A record number of nearly 28,200 northern pike were taken during the 2017-18 darkhouse spearfishing season in North Dakota.
And we didn’t contribute a lick.
In a land of about 450 managed fishing waters, the majority of which are open to spearfishing for pike and nongame fish, we didn’t get out.
While I don’t remember everything that got in the way, I do recall disappointing reports of poor visibility on those waters we typically frequented.
So, maybe we were mostly undone last winter by murky waters, plus a certain amount of indifference to exploring new lakes in the state’s leanest months.
While I wouldn’t call it a hot tip, we did get word sometime in January of this winter of a lake in McLean County with good visibility and a pike population to match.
The lake was roughly 90 minutes from Bismarck, I was told, there was a chance the gravel road into the lake might be blown shut, and if it wasn’t, the access point on to the lake likely was, which meant we’d have to pull a sled loaded with our gear an undetermined distance.
We left the following morning.
While spearing a pike that swims into the 3- to 4-foot window in what passes for the darkhouse floor is cool, it’s also the most anticlimactic part of the outing.
The intrigue is the unknown, the unanswered until it happens. Will a fish rush out of nowhere and hit the submerged, red and white decoy at full speed? Or will it slip nonchalantly into view, with the swagger of an undefeated boxer as it eyes the fake wooden bait?
If you have a new pickled pike recipe (an unbeatable appetizer with some onions and crackers, the recipe’s author says) that you’ve been wanting to try, then you hope it’s the latter because you don’t stand a snowball’s chance at spearing one that screams beneath the hole unannounced.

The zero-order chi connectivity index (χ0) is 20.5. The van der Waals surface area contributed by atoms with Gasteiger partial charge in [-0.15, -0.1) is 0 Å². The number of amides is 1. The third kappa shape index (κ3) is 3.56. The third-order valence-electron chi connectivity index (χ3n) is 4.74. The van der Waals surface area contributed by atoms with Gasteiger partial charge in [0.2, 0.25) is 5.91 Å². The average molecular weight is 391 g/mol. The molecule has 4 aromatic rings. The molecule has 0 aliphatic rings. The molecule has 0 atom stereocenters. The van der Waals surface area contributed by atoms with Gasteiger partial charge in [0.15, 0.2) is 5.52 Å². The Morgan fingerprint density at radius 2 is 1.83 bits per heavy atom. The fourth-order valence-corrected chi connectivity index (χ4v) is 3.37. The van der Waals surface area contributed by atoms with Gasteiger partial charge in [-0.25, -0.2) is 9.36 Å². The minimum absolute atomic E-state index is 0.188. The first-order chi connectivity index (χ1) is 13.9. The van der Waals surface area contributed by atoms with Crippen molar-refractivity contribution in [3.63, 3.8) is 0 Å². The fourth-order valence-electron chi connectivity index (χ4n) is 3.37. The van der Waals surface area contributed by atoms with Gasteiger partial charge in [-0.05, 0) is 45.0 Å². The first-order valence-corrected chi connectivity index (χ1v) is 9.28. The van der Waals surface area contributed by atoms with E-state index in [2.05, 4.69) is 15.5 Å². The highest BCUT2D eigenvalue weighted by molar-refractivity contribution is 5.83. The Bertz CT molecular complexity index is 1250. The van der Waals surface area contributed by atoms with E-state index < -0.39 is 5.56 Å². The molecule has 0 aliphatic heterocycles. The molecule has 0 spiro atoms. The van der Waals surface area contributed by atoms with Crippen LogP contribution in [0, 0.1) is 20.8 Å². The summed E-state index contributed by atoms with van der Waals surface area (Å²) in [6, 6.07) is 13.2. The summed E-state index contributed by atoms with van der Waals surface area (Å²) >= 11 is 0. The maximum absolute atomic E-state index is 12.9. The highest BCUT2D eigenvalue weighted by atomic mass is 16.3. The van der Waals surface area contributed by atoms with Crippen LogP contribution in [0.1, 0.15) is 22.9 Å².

Minutes after getting set up, zipping the windows and doors to shut out the light, and settling in on camouflage stools we last used dove hunting sometime in September, we spear our first fish, a 3- to 4-pound northern.
I unzip the darkhouse door, toss the pike on the ice and look around. The area we are spearing is no secret. Old spear holes are marked here and there with tree limbs and other brush for safety reasons.
Yet, today, we have the place to ourselves.
Between pike and jigging the wooden decoy, we talk, eat chips, jerky and ham and cheese sliders leftover from the football games the day before.
In the distance, we can hear the occasional vehicle traveling the gravel farm to market road. The unmistakable sound of a small airplane flies overhead, heading to who knows where. But there is a noise, not loud, but unusual, that doesn’t register.
Once outside, after I again unzip the darkhouse door and duck, I spy a shaggy, black and white dog lying atop the snow and ice flecked in blood, eating our pike. And as quickly as I write this sentence, the animal picks up its mostly frozen treat and beats feet, stopping only once to look back at a laughing man in dirty insulated bib overalls, before disappearing into trees surrounding a farm yard a quarter-mile south.
As I said, killing a fish with primitive gear is the most anticlimactic part of darkhouse spearfishing.